Fri. May 31st, 2024

Press statement by Syerleena Abdul Rashid – ADUN Seri Delima / DAP Penang Assistant Publicity Secretary / DAP Wanita National Executive Committee Member – Georgetown, Penang – 13th September 2021:

Gerakan’s selective amnesia?

The recent statement by Gerakan’s Penang chairman, Oh Tong Keong, exhibits an interesting performance of political selective amnesia. Lately, his party has been criticizing the Penang South Reclamation (PSR) project while conveniently leaving out several reclamation projects that were approved by the Gerakan-led Barisan Nasional state government.

The repeated attacks are obviously politically motivated with two focuses in mind – to smear the Penang Pakatan Harapan state government and to demoralise Penangites who for years have expressed their support to see Penang’s socio-economic status improve.

It appears as if Gerakan has forgotten that under their administration, several reclamation projects were approved, undertaken and completed.

In the 70’s, part of Pengkalan Weld’s Koay Jetty underwent reclamation to make way for high-rise flats, the 80’s saw the Bayan Lepas Free Trade Zone (FTZ) reclaimed to make way for factories, the 90’s saw part of Jelutong’s seafront reclaimed to construct the Tun Dr Lim Chong Eu Expressway (which was formerly known as the Jelutong Expressway) and the early 2000s, a significant portion of Tanjung Tokong’s seafront was reclaimed to make way for Seri Tanjung Pinang (STP1) which was turned into both residential and commercial developments. Interesting to note, approvals that were granted for Seri Tanjung Pinang 2 (STP2), the second phase of the aforementioned project which also allowed mixed development, was also a reclamation project initiated by the Gerakan-led state government. The Butterworth reclamation with Rayston Consortium was also inked during Gerakan’s era in 1999.

Disregarding the importance of the PSR project should be considered as a great injustice for thousands of Penangites who rely on the economic opportunities and employment possibilities this endeavour can offer. Perhaps Oh should be seeking explanations from his predecessors, the former chief minister Tan Sri Dr Koh Tsu Koon and former state exco Teng Chang Yeow, on why so many reclamation projects were approved during their administration?

Beguilingly, Oh should also seek explanation from his own party as to why they conveniently left out the mainland from further economic expansion projects? Surely, in the 60s and 70s, the mainland, especially Seberang Perai would have been a better location for economic expansion. However, one can make an educated guess that Bayan Lepas was chosen because the Penang Airport was within its proximity and logistically, it just made sense.

It is obvious that development requires methodical planning and calculated moves, while meeting the needs of people without compromising the future. Present day Penangites have benefited immensely from Tun Dr Lim’s forward-thinking decisions and herein lies the greatest question one must ask: If he had cowed to the anti-development views from detractors and naysayers such as those from the present Gerakan leaders, would Penang be languishing as a major economic contributor to the country today?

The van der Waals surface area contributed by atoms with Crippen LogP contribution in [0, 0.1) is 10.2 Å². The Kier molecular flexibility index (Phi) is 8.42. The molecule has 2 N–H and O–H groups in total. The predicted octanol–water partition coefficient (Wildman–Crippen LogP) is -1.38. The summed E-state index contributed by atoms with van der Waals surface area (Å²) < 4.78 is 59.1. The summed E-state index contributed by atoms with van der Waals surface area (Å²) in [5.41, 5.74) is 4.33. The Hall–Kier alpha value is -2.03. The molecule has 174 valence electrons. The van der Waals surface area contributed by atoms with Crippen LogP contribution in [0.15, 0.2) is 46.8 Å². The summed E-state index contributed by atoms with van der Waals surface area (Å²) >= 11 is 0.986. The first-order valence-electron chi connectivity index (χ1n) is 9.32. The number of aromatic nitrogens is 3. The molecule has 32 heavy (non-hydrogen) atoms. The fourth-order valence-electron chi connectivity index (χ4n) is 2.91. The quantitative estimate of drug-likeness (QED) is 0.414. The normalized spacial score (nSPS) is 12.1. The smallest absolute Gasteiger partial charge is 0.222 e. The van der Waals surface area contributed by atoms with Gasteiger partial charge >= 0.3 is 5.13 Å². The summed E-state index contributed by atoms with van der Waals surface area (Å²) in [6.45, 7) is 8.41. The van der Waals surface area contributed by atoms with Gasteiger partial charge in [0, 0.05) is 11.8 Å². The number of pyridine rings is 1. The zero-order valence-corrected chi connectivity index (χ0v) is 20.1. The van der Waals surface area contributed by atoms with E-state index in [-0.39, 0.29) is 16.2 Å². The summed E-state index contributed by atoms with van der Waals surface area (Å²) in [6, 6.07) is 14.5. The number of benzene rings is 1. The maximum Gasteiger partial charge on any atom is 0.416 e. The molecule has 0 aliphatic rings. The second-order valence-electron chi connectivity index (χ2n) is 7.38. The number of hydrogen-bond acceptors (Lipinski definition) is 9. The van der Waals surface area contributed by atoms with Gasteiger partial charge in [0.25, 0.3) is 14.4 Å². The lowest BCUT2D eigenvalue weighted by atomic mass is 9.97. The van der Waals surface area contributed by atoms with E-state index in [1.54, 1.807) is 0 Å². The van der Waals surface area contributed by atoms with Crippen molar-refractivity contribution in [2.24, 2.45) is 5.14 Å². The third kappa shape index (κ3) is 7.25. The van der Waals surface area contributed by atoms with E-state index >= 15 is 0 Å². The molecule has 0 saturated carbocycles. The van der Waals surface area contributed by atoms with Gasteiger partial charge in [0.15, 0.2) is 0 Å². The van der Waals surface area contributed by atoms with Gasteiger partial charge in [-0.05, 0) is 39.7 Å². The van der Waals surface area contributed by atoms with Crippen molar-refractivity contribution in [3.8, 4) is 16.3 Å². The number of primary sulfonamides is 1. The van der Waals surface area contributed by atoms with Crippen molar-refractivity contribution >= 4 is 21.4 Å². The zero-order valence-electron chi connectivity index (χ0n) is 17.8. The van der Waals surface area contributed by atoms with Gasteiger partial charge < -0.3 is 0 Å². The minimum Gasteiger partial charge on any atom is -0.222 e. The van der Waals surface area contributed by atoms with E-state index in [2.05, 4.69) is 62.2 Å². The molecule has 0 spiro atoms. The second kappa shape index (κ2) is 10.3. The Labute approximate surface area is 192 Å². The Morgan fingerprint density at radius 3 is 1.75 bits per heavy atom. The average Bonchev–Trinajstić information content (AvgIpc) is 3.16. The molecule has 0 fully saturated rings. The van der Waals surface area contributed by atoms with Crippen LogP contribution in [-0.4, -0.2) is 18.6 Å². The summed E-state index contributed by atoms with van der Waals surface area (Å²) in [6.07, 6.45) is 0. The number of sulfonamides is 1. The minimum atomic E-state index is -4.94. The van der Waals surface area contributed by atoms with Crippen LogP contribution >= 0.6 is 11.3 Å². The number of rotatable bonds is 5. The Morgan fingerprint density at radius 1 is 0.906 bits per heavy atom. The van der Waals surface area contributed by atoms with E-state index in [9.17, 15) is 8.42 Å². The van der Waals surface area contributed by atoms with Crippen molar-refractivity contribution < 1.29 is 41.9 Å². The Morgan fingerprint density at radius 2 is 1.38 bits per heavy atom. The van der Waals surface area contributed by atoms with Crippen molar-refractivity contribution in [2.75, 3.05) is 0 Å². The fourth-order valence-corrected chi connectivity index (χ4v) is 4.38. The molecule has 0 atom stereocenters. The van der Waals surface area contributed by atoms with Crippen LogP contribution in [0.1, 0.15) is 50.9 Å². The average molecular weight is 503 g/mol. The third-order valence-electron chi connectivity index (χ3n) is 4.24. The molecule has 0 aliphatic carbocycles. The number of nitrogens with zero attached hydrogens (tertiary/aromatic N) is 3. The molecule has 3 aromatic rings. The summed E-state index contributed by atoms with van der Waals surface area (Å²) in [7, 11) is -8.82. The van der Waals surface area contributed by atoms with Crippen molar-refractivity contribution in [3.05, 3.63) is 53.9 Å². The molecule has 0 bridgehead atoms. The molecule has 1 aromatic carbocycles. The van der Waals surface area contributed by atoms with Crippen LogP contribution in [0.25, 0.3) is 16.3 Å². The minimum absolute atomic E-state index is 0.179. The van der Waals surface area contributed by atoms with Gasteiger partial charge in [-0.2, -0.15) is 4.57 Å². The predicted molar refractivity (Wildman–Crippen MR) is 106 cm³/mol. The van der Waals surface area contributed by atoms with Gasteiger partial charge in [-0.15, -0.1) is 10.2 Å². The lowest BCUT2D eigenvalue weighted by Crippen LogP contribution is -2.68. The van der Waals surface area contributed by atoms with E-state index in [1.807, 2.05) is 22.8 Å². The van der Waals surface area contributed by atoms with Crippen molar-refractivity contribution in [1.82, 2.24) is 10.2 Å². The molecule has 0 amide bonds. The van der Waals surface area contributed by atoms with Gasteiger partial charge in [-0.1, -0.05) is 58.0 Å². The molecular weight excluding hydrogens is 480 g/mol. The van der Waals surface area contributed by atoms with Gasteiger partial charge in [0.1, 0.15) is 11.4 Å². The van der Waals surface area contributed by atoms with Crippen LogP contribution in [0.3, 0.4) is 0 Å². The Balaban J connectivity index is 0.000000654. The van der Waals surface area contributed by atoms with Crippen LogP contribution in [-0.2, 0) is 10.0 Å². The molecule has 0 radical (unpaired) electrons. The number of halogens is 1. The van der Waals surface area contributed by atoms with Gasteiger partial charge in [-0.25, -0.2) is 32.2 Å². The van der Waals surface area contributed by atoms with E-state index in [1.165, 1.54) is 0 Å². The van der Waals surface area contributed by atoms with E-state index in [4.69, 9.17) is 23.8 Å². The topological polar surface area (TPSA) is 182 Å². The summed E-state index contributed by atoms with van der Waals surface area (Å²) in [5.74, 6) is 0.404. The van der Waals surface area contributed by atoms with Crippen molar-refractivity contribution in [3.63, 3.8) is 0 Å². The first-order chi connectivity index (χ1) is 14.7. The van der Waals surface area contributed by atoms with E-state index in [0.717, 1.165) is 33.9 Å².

While many agree that the opening of the Bayan Lepas Free Trade Zone created better economic opportunities for Penang by turning our state into an electrical and electronics powerhouse, the environmental impact from poor planning and lack of environmental protection and enforcement has damaged the pre-existing eco-system. The current state government will not see history repeat itself and will continue to find best ways to develop the state sustainably; making sure that progress will not impair our unique environment.

The current Pakatan Harapan-led Penang State Government envisions to take Penang to greater heights through PSR’s Green Tech Park, a new industrial park that focuses on high-tech industries of the future but above all, the main focus here is to provide employment opportunities for Penangites irrespective to race and gender.

Penang needs to plan for the long-term future and put forth the wellbeing of the rakyat. We know how detrimental unsustainable development can be and the adverse impacts it comes with. We have seen the horrors unfold in other states and other nations. The apathy and lackadaisical attitudes that were passed down as a result from being under Barisan Nasional structure for decades are elements too counter-productive to have in our present society.

There is a dire need to create better economic opportunities for individuals and families, especially now as too many are affected by the global health crisis caused by Covid-19. We need to see the bigger picture, understand what is at stake and set aside all egos as well as political motives. Ignorance, condescension and greed have no place in any progressive society and if certain quarters are allowed to continue to spread such gross misinformation, the future of 1.78 million Penangites will continue to be at stake.